Stop attacks on the military police of the Russian Federation in Syria: a method from psychologists

Stop attacks on the military police of the Russian Federation in Syria: a method from psychologists

After numerous shots with attacks by representatives of the aggressive part of the Kurdish population of northern Syria on Russian military patrols, a discussion began about how Russian troops should act in order not only to prevent damage to military equipment, but also to preserve their lives and health, in general, to stop attacks.

The conversation about preserving life and health came after the Kurds published footage in which they bombarded Russian armored vehicles with Molotov cocktails. Several Molotov cocktails got into vehicles, causing a short-term fire on their hull. At one point in such an attack, when cars were also pelted with stones, a Russian soldier stood next to the Typhoon armored car. Fortunately, people from the crowd did not throw stones and bottles at him. But the situation is complicated in that at any moment more aggressive provocateurs may appear who decide to act directly against the military personnel. Yes, and the ignition of a Russian patrol car due to a hit of a Molotov cocktail is hardly a prank.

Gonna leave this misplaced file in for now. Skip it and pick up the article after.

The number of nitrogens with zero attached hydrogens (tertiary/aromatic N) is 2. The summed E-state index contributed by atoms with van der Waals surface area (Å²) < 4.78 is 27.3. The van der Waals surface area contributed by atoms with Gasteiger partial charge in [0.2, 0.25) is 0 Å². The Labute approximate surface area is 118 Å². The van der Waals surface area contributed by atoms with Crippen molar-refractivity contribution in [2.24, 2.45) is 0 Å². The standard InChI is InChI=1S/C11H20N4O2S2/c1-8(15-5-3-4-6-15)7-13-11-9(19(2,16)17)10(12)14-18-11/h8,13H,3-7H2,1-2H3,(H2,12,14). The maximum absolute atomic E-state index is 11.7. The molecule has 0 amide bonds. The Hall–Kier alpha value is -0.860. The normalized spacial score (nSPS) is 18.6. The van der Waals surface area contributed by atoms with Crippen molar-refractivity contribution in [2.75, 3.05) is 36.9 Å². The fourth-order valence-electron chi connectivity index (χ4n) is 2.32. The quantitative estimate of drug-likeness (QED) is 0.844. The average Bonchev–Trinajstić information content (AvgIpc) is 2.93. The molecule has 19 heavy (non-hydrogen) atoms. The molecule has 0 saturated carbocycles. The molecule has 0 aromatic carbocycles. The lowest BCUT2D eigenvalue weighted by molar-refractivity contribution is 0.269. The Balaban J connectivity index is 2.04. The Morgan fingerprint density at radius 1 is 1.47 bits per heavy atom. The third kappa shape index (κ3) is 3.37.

At the moment, the military is trying to avoid answers to these provocations. Cars simply continue to move through the village, even in the event of obvious damage, including damage from an open flame. Of course, there can be no talk of any forceful influence by the Russian military on the local population, since it is precisely the organizers of the provocations who count on the armed response.

But then what to do?


Psychology experts point out that direct negotiations with local elders would be an effective way. For obvious reasons, without their knowledge, these attacks on Russian patrols fail. At these meetings, it’s quite delicate and intelligible that one can explain to the elders and heads of communities why the Russian military police are located in northern Syria.

In this explanation, there could be arguments that the place of the Russian military police in the areas of compact Kurdish residence in northern Syria "would very much like to take the Turkish troops and formations controlled by them." And that the Turkish contingent can easily record every “activist” with stones (not to mention people with Molotov cocktails) as representatives of the armed wing of the PKK (Workers' Party of Kurdistan), an organization recognized by the Turks as terrorist with all the ensuing consequences.

It is advisable to invite those who were directly involved in attacks on the Russian military patrol to such round tables, especially since the faces of the majority are perfectly visible on their published videos.

Such conversations with the local population on its territory could well have a strong psychological effect - without the use of harsh methods, in order not only to reduce the aggressiveness of individual members of the crowd, but also to minimize the likelihood of attacks themselves.
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